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Since you're on the line doc, wondering what you think of "dead" subs- that is, lossy suspensions needing some minimum displacement before they come "alive". Seems to me that if you have suspension issues in subs, you need to cross over lower and the increasing wavelengths will make any suspension loss insignificant. What's your take?
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Old 20th February 2012, 01:14 PM   #1474
gedlee is offline gedlee  United States
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A sub needs a driver with a lot of BL for good efficiency. This makes it naturally well damped as the electromotive damping is dominate and very high. Any additional damping is IMO just wasted energy and insignificant anyways. There is no point to it (nor benefit that I can see).
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Old 20th February 2012, 01:42 PM   #1475
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Originally Posted by gedlee View Post
A sub needs a driver with a lot of BL for good efficiency. This makes it naturally well damped as the electromotive damping is dominate and very high. Any additional damping is IMO just wasted energy and insignificant anyways. There is no point to it (nor benefit that I can see).
Do you believe that a big woofer with motional feedback in a corner can actively "eat" room resonances? Would the effect be more than trivial?

Ben
I wonder if it is the same people who believe in special speaker wires who also believe in "room gain"?
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Last edited by bentoronto; 20th February 2012 at 01:48 PM.
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Old 20th February 2012, 02:50 PM   #1476
gedlee is offline gedlee  United States
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Originally Posted by bentoronto View Post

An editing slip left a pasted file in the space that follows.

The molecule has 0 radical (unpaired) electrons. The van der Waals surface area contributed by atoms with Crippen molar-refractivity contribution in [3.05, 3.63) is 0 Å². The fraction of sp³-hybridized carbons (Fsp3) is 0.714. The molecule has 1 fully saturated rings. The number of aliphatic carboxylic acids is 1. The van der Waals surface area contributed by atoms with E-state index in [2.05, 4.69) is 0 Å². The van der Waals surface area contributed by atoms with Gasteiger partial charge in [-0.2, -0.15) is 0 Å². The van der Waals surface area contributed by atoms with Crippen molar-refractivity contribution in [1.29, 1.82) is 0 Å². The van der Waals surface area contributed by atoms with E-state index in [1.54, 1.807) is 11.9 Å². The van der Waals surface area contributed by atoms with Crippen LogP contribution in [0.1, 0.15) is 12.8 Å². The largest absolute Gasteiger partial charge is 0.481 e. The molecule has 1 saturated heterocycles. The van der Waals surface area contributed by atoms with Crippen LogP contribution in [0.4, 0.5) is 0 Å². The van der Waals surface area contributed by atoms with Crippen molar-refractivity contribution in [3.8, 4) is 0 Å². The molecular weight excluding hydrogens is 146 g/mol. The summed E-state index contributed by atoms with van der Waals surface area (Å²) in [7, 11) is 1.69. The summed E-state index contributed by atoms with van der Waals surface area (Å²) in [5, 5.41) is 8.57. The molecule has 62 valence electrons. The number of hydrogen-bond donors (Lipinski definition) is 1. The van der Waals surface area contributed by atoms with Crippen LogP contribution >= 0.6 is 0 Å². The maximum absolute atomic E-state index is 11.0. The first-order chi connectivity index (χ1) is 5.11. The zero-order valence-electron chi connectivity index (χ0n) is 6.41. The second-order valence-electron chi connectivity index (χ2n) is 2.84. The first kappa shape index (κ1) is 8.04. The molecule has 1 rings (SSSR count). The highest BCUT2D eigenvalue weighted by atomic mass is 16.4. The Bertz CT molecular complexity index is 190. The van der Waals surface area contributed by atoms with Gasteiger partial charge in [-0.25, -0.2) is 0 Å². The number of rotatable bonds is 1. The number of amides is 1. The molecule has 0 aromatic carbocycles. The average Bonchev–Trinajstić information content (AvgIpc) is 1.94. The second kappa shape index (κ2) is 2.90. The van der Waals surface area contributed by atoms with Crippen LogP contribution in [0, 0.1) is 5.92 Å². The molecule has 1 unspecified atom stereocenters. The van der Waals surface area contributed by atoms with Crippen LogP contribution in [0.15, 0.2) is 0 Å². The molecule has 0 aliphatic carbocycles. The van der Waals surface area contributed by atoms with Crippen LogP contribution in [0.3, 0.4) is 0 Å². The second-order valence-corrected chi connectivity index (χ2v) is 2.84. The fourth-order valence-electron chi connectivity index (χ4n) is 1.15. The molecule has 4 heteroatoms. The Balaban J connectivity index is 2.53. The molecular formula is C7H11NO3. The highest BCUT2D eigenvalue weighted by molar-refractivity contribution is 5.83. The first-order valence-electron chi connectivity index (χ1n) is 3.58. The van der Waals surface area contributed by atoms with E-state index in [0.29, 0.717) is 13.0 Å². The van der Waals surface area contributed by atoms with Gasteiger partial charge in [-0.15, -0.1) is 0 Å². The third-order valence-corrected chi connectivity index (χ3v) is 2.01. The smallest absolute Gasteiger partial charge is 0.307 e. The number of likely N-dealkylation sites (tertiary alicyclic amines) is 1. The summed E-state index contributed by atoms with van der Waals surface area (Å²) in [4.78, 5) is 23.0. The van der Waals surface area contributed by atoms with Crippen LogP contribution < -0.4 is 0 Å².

Do you believe that a big woofer with motional feedback in a corner can actively "eat" room resonances? Would the effect be more than trivial?
"Can"? - yes, but it is not that trivial, especially if "motional" feedback is used. Putting a mic at the source location and forcing the pressure at this mic to go to zero will signififcantly "change" the modal pattern, basically it changes the boundary conditions of the whole room problem. But what it will not do is elliminate the modes. In all likelihood there will be the same number after as before, just all different. So is this a "cure-all" - no, it barely even changes the problem.
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Old 20th February 2012, 04:01 PM   #1477
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In as much as there are two kinds of loudspeaker feedback, there are two kinds of room adjustment.

You've conceptualized acoustic feedback with a mic and discussed the consequences of that kind of active manipulation of the acoustics of the room. Very interesting. Thank you.

Actually, I had in mind the other kind which controls the motion of the cone without separate concern for the actual output of the cone. In that case, I now believe, the object of motional feedback when the driver has no signal, is to keep the cone stationary, like a brick wall. Indeed, that's what it tends to feel like when you press against a motionally fedback cone... within the frequency range of the amp, of course. I suppose that would have no more effect on room modes than any other piece of wall.

Ben
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Old 20th February 2012, 04:08 PM   #1478
badman is offline badman  United States
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Quote:
Originally Posted by gedlee View Post
A sub needs a driver with a lot of BL for good efficiency. This makes it naturally well damped as the electromotive damping is dominate and very high. Any additional damping is IMO just wasted energy and insignificant anyways. There is no point to it (nor benefit that I can see).
"Insignificant anyways", fair 'nuff. That was my read too but thanks for your input.
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Old 20th February 2012, 04:14 PM   #1479
MaVo is offline MaVo  Germany
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Hi Ben and Earl,

do you refer to a device like the "shadow", as spoken about in Active Absorbers ?

regards,

Mathias
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Old 20th February 2012, 04:30 PM   #1480
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Amazing. Seems Olson invented it!

May or may not work in regular rooms or special spaces, dunno. But since you are dealing with very long waves (which are usually a real pain to work with elsewhere), just might be helpful technology.

One weird claim in the patent application is that you can put such a gizmo behind a bipolar electrostatic speaker and it eats the rear waves before they can sneak around to the front.

Ben